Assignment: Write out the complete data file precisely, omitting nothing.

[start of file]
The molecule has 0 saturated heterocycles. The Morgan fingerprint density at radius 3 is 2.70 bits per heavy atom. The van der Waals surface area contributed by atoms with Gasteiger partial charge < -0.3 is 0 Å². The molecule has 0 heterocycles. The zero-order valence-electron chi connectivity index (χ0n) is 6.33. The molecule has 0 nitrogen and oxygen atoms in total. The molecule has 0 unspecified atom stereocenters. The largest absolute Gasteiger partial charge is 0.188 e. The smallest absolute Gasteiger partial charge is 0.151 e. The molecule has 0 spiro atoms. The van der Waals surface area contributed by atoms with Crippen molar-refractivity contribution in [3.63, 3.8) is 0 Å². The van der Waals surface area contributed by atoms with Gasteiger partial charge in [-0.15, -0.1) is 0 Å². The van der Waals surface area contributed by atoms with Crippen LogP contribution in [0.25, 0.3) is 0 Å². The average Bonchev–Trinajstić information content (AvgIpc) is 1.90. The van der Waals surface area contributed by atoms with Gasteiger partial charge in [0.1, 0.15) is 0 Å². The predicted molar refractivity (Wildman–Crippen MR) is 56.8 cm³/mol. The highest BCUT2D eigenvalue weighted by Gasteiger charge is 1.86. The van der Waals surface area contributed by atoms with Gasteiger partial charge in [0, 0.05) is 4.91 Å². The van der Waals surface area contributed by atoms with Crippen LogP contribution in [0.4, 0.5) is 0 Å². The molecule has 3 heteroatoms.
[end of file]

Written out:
The molecule has 0 saturated heterocycles. The Morgan fingerprint density at radius 3 is 2.70 bits per heavy atom. The van der Waals surface area contributed by atoms with Gasteiger partial charge < -0.3 is 0 Å². The molecule has 0 heterocycles. The zero-order valence-electron chi connectivity index (χ0n) is 6.33. The molecule has 0 nitrogen and oxygen atoms in total. The molecule has 0 unspecified atom stereocenters. The largest absolute Gasteiger partial charge is 0.188 e. The smallest absolute Gasteiger partial charge is 0.151 e. The molecule has 0 spiro atoms. The van der Waals surface area contributed by atoms with Crippen molar-refractivity contribution in [3.63, 3.8) is 0 Å². The van der Waals surface area contributed by atoms with Gasteiger partial charge in [-0.15, -0.1) is 0 Å². The van der Waals surface area contributed by atoms with Crippen LogP contribution in [0.25, 0.3) is 0 Å². The average Bonchev–Trinajstić information content (AvgIpc) is 1.90. The van der Waals surface area contributed by atoms with Gasteiger partial charge in [0.1, 0.15) is 0 Å². The predicted molar refractivity (Wildman–Crippen MR) is 56.8 cm³/mol. The highest BCUT2D eigenvalue weighted by Gasteiger charge is 1.86. The van der Waals surface area contributed by atoms with Gasteiger partial charge in [0, 0.05) is 4.91 Å². The van der Waals surface area contributed by atoms with Crippen LogP contribution in [0.4, 0.5) is 0 Å². The molecule has 3 heteroatoms.